Probably only worships 50 because people can’t find the church because the website to that church is not functional. But he can quickly point you to his blogs and Facebook pages. I hope there is someone in his life that he respects that can gently tell him his time may be better spent on things that build up the kingdom of God instead of mocking those he doesn’t agree with. What is the point of this article? It is the same thing you have been posting day after day.

  9. Our Lord warns us to beware of false prophets who come in sheep’s clothing, but inwardly are ravenous wolves (St. Matthew 7:15). The purpose of this article is to expose church growth for the wolf that it is. If that isn’t edifying to the Kingdom of God, I don’t know what is.

  10. To all,
    A Blessed and Most Holy Easter season to all, especially as many are sitting down and preparing final touches on our services.
    May the Lord in our trouble time shine through (He always does).
    May our pastors and leaders be guided by the Holy Spirit.
    Must sign off until after Easter, Maundy Thursday, Good Friday, Easter Vigil, and Easter Sunday, all loom ahead.
    But what a joy to sit in His House, to hear His Word.
    And perhaps by His Spirit guiding, touch the soul of someone perishing in their sin, they without the Hope and Salvation that will be accomplished at the Cross.

  11. @Elke #13

    Ironic that in your post rebuking him for mocking, yet you mock the church websites that I found to actually function quite well and much better than many others. One even lists directions to the church from different locations. Perhaps they could use some updating, but I know of very few churches that don’t struggle with keeping websites up to date.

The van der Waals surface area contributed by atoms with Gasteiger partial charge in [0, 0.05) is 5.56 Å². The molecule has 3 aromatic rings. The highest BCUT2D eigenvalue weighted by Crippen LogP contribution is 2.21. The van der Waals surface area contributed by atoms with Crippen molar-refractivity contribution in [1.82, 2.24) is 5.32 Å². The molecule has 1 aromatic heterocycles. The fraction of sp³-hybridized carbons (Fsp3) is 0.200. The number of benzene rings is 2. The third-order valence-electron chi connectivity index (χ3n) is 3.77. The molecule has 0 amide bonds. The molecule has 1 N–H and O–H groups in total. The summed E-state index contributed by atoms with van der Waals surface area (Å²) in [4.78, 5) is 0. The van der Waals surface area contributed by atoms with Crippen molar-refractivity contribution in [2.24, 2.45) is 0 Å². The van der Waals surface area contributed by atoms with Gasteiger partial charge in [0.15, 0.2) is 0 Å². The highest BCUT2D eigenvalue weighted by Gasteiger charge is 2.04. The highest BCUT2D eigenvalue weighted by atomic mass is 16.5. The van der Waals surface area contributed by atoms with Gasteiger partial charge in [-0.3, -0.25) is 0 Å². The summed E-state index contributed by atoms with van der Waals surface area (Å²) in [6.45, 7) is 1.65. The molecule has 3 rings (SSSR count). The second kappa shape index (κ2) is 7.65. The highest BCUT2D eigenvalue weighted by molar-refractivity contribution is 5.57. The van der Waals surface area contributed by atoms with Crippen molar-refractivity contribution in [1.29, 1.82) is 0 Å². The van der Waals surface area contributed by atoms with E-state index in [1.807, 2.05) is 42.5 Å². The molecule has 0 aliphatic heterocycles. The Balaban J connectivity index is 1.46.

Not that I’m saying it should be the first course of action, but mocking is not unknown in Scripture either: Elijah and Paul for example.

    Why are so many missing or ignoring the point being made? When you put church growth theology into Scripture, it doesn’t make sense. One can see immediately that something is wrong.

    In the Lutheranism 101 workbook there is something similar. In one question the class is told to replace the word “receive” with “accept” in a few verses. Some might see this as mocking decision theologians, but it made the point very well. The class immediately realized that something is very wrong with decision theology.

    Also, comments about how big or small his church is, how much time he writes online for the edification of his congregation and the church at large, and criticizing his church’s website only strengthens his argument as far as I’m concerned. We’re so often focused on all the wrong things.

  12. @Pastor Eric Andersen #15

    I really feel the badge of honor for some of the pastors on here is how small their congregations are. Get rid of the ravenous wolves who might like an occasional praise song. Matt Mahers Amen is my favorite at the moment. God has enough grace for me 🙂

  13. Actually I would like to apologize to you pastor. The comments I made are exactly what I wish would stop. We are all on the same team. Ok maybe not team but league…Happy Easter and may you and your family have a great weekend.

  14. If only Jesus had amassed such large followings in order to measure His great success… oh yeah, as tomorrow will show, almost everyone abandoned Him.